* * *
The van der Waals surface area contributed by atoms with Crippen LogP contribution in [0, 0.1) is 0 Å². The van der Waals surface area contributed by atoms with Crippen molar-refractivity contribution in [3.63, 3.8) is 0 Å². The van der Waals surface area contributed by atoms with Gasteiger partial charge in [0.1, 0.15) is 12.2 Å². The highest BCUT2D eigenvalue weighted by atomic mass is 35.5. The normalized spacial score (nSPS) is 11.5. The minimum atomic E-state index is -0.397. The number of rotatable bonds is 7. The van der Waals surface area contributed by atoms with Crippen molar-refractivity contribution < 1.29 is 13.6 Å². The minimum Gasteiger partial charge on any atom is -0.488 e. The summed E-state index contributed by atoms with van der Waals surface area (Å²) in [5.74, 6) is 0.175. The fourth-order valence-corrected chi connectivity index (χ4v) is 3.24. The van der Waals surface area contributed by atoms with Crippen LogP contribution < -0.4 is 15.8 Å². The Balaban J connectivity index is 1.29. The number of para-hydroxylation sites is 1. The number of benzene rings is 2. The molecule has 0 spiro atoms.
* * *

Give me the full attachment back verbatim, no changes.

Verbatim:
The van der Waals surface area contributed by atoms with Crippen LogP contribution in [0, 0.1) is 0 Å². The van der Waals surface area contributed by atoms with Crippen molar-refractivity contribution in [3.63, 3.8) is 0 Å². The van der Waals surface area contributed by atoms with Gasteiger partial charge in [0.1, 0.15) is 12.2 Å². The highest BCUT2D eigenvalue weighted by atomic mass is 35.5. The normalized spacial score (nSPS) is 11.5. The minimum atomic E-state index is -0.397. The number of rotatable bonds is 7. The van der Waals surface area contributed by atoms with Crippen molar-refractivity contribution < 1.29 is 13.6 Å². The minimum Gasteiger partial charge on any atom is -0.488 e. The summed E-state index contributed by atoms with van der Waals surface area (Å²) in [5.74, 6) is 0.175. The fourth-order valence-corrected chi connectivity index (χ4v) is 3.24. The van der Waals surface area contributed by atoms with Crippen LogP contribution < -0.4 is 15.8 Å². The Balaban J connectivity index is 1.29. The number of para-hydroxylation sites is 1. The number of benzene rings is 2. The molecule has 0 spiro atoms.